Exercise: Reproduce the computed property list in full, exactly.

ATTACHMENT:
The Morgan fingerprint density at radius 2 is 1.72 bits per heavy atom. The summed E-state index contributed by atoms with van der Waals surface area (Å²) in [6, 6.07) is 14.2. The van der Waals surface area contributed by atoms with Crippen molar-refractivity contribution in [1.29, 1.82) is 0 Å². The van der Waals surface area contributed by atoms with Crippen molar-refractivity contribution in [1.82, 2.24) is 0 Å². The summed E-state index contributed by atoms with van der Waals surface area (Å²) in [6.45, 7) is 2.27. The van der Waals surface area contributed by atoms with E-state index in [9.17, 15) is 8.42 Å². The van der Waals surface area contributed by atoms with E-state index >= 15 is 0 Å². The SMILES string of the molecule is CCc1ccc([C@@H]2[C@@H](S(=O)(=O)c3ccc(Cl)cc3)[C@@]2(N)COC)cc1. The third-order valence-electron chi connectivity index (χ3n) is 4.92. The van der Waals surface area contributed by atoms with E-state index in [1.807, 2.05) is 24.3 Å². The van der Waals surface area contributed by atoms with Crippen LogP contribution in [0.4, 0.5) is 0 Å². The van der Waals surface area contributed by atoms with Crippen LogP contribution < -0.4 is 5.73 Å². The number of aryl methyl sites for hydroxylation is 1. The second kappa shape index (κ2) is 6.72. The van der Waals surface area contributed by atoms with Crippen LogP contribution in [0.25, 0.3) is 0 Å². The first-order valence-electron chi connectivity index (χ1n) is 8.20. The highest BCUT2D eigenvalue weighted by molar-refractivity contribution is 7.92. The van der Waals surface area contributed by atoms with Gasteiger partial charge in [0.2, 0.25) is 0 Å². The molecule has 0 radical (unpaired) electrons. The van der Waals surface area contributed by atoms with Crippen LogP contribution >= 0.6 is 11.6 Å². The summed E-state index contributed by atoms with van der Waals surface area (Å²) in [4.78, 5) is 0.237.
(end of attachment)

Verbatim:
The Morgan fingerprint density at radius 2 is 1.72 bits per heavy atom. The summed E-state index contributed by atoms with van der Waals surface area (Å²) in [6, 6.07) is 14.2. The van der Waals surface area contributed by atoms with Crippen molar-refractivity contribution in [1.29, 1.82) is 0 Å². The van der Waals surface area contributed by atoms with Crippen molar-refractivity contribution in [1.82, 2.24) is 0 Å². The summed E-state index contributed by atoms with van der Waals surface area (Å²) in [6.45, 7) is 2.27. The van der Waals surface area contributed by atoms with E-state index in [9.17, 15) is 8.42 Å². The van der Waals surface area contributed by atoms with E-state index >= 15 is 0 Å². The SMILES string of the molecule is CCc1ccc([C@@H]2[C@@H](S(=O)(=O)c3ccc(Cl)cc3)[C@@]2(N)COC)cc1. The third-order valence-electron chi connectivity index (χ3n) is 4.92. The van der Waals surface area contributed by atoms with E-state index in [1.807, 2.05) is 24.3 Å². The van der Waals surface area contributed by atoms with Crippen LogP contribution in [0.4, 0.5) is 0 Å². The van der Waals surface area contributed by atoms with Crippen LogP contribution < -0.4 is 5.73 Å². The number of aryl methyl sites for hydroxylation is 1. The second kappa shape index (κ2) is 6.72. The van der Waals surface area contributed by atoms with Crippen LogP contribution in [0.25, 0.3) is 0 Å². The first-order valence-electron chi connectivity index (χ1n) is 8.20. The highest BCUT2D eigenvalue weighted by molar-refractivity contribution is 7.92. The van der Waals surface area contributed by atoms with Gasteiger partial charge in [0.2, 0.25) is 0 Å². The molecule has 0 radical (unpaired) electrons. The van der Waals surface area contributed by atoms with Crippen LogP contribution >= 0.6 is 11.6 Å². The summed E-state index contributed by atoms with van der Waals surface area (Å²) in [4.78, 5) is 0.237.